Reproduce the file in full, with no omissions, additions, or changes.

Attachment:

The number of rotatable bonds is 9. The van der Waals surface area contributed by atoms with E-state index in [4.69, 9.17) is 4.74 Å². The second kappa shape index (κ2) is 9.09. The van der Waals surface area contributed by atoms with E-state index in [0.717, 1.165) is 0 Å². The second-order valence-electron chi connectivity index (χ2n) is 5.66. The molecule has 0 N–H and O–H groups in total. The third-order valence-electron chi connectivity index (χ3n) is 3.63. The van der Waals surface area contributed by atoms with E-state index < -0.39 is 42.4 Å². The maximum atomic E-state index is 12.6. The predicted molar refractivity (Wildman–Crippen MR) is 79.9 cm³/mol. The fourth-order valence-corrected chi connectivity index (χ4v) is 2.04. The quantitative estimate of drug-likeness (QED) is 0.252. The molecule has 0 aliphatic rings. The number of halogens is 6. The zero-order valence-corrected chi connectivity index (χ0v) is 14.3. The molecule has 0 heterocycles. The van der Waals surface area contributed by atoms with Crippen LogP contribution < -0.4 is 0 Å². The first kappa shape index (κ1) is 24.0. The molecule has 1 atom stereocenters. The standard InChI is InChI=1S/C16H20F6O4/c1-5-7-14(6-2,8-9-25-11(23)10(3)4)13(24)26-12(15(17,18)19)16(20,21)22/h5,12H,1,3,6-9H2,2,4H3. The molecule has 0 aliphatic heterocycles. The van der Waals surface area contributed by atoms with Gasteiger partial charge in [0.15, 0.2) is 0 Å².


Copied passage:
The number of rotatable bonds is 9. The van der Waals surface area contributed by atoms with E-state index in [4.69, 9.17) is 4.74 Å². The second kappa shape index (κ2) is 9.09. The van der Waals surface area contributed by atoms with E-state index in [0.717, 1.165) is 0 Å². The second-order valence-electron chi connectivity index (χ2n) is 5.66. The molecule has 0 N–H and O–H groups in total. The third-order valence-electron chi connectivity index (χ3n) is 3.63. The van der Waals surface area contributed by atoms with E-state index < -0.39 is 42.4 Å². The maximum atomic E-state index is 12.6. The predicted molar refractivity (Wildman–Crippen MR) is 79.9 cm³/mol. The fourth-order valence-corrected chi connectivity index (χ4v) is 2.04. The quantitative estimate of drug-likeness (QED) is 0.252. The molecule has 0 aliphatic rings. The number of halogens is 6. The zero-order valence-corrected chi connectivity index (χ0v) is 14.3. The molecule has 0 heterocycles. The van der Waals surface area contributed by atoms with Crippen LogP contribution < -0.4 is 0 Å². The first kappa shape index (κ1) is 24.0. The molecule has 1 atom stereocenters. The standard InChI is InChI=1S/C16H20F6O4/c1-5-7-14(6-2,8-9-25-11(23)10(3)4)13(24)26-12(15(17,18)19)16(20,21)22/h5,12H,1,3,6-9H2,2,4H3. The molecule has 0 aliphatic heterocycles. The van der Waals surface area contributed by atoms with Gasteiger partial charge in [0.15, 0.2) is 0 Å².